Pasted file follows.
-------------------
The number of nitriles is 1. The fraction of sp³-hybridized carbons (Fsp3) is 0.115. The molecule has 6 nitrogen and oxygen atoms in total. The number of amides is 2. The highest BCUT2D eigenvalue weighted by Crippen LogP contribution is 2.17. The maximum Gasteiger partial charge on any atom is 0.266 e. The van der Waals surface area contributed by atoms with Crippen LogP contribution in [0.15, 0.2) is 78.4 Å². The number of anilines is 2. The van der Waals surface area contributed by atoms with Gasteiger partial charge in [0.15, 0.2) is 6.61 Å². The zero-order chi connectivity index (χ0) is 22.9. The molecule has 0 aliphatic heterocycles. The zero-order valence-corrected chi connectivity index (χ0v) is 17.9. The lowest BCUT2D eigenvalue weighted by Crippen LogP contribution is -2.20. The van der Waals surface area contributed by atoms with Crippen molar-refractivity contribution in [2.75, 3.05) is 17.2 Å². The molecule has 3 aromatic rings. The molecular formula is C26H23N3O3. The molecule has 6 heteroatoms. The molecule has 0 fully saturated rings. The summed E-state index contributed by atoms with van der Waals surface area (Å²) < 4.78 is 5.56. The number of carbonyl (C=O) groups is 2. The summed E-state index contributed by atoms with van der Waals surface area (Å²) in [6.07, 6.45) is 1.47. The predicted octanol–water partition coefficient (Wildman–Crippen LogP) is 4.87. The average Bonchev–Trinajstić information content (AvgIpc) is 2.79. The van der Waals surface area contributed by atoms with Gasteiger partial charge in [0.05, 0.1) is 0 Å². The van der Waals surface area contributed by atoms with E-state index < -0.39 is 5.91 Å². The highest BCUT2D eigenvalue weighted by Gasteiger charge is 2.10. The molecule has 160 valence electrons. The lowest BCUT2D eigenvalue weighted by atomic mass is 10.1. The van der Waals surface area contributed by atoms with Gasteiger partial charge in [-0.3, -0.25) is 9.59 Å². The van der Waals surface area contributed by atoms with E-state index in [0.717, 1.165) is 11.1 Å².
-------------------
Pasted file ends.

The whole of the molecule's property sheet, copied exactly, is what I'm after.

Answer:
The number of nitriles is 1. The fraction of sp³-hybridized carbons (Fsp3) is 0.115. The molecule has 6 nitrogen and oxygen atoms in total. The number of amides is 2. The highest BCUT2D eigenvalue weighted by Crippen LogP contribution is 2.17. The maximum Gasteiger partial charge on any atom is 0.266 e. The van der Waals surface area contributed by atoms with Crippen LogP contribution in [0.15, 0.2) is 78.4 Å². The number of anilines is 2. The van der Waals surface area contributed by atoms with Gasteiger partial charge in [0.15, 0.2) is 6.61 Å². The zero-order chi connectivity index (χ0) is 22.9. The molecule has 0 aliphatic heterocycles. The zero-order valence-corrected chi connectivity index (χ0v) is 17.9. The lowest BCUT2D eigenvalue weighted by Crippen LogP contribution is -2.20. The van der Waals surface area contributed by atoms with Crippen molar-refractivity contribution in [2.75, 3.05) is 17.2 Å². The molecule has 3 aromatic rings. The molecular formula is C26H23N3O3. The molecule has 6 heteroatoms. The molecule has 0 fully saturated rings. The summed E-state index contributed by atoms with van der Waals surface area (Å²) < 4.78 is 5.56. The number of carbonyl (C=O) groups is 2. The summed E-state index contributed by atoms with van der Waals surface area (Å²) in [6.07, 6.45) is 1.47. The predicted octanol–water partition coefficient (Wildman–Crippen LogP) is 4.87. The average Bonchev–Trinajstić information content (AvgIpc) is 2.79. The van der Waals surface area contributed by atoms with Gasteiger partial charge in [0.05, 0.1) is 0 Å². The van der Waals surface area contributed by atoms with E-state index < -0.39 is 5.91 Å². The highest BCUT2D eigenvalue weighted by Gasteiger charge is 2.10. The molecule has 160 valence electrons. The lowest BCUT2D eigenvalue weighted by atomic mass is 10.1. The van der Waals surface area contributed by atoms with Gasteiger partial charge in [-0.3, -0.25) is 9.59 Å². The van der Waals surface area contributed by atoms with E-state index in [0.717, 1.165) is 11.1 Å².